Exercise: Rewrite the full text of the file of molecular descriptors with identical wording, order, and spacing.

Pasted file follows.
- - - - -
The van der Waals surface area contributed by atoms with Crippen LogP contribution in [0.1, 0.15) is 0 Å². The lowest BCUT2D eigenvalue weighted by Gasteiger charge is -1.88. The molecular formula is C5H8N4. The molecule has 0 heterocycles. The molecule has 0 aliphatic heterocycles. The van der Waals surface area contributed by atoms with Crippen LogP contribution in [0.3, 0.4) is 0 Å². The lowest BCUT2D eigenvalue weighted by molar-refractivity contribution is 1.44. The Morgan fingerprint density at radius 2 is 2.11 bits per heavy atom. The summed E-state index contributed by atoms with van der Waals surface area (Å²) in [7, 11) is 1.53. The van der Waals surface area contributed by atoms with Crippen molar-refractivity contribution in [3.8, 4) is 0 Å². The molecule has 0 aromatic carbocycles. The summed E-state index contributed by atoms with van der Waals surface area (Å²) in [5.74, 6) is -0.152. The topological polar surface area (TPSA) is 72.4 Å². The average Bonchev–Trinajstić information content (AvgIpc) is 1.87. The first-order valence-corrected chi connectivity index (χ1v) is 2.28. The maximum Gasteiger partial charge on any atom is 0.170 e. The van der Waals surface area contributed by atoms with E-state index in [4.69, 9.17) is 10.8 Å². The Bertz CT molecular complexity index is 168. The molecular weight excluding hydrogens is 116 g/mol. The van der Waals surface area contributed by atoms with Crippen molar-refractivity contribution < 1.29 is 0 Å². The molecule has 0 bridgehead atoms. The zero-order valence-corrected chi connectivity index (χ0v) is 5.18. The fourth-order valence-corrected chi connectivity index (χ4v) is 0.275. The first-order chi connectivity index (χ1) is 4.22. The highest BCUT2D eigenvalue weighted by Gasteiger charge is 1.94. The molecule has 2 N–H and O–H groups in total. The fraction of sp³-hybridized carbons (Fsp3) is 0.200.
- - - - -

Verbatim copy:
The van der Waals surface area contributed by atoms with Crippen LogP contribution in [0.1, 0.15) is 0 Å². The lowest BCUT2D eigenvalue weighted by Gasteiger charge is -1.88. The molecular formula is C5H8N4. The molecule has 0 heterocycles. The molecule has 0 aliphatic heterocycles. The van der Waals surface area contributed by atoms with Crippen LogP contribution in [0.3, 0.4) is 0 Å². The lowest BCUT2D eigenvalue weighted by molar-refractivity contribution is 1.44. The Morgan fingerprint density at radius 2 is 2.11 bits per heavy atom. The summed E-state index contributed by atoms with van der Waals surface area (Å²) in [7, 11) is 1.53. The van der Waals surface area contributed by atoms with Crippen molar-refractivity contribution in [3.8, 4) is 0 Å². The molecule has 0 aromatic carbocycles. The summed E-state index contributed by atoms with van der Waals surface area (Å²) in [5.74, 6) is -0.152. The topological polar surface area (TPSA) is 72.4 Å². The average Bonchev–Trinajstić information content (AvgIpc) is 1.87. The first-order valence-corrected chi connectivity index (χ1v) is 2.28. The maximum Gasteiger partial charge on any atom is 0.170 e. The van der Waals surface area contributed by atoms with E-state index in [4.69, 9.17) is 10.8 Å². The Bertz CT molecular complexity index is 168. The molecular weight excluding hydrogens is 116 g/mol. The van der Waals surface area contributed by atoms with Crippen molar-refractivity contribution < 1.29 is 0 Å². The molecule has 0 bridgehead atoms. The zero-order valence-corrected chi connectivity index (χ0v) is 5.18. The fourth-order valence-corrected chi connectivity index (χ4v) is 0.275. The first-order chi connectivity index (χ1) is 4.22. The highest BCUT2D eigenvalue weighted by Gasteiger charge is 1.94. The molecule has 2 N–H and O–H groups in total. The fraction of sp³-hybridized carbons (Fsp3) is 0.200.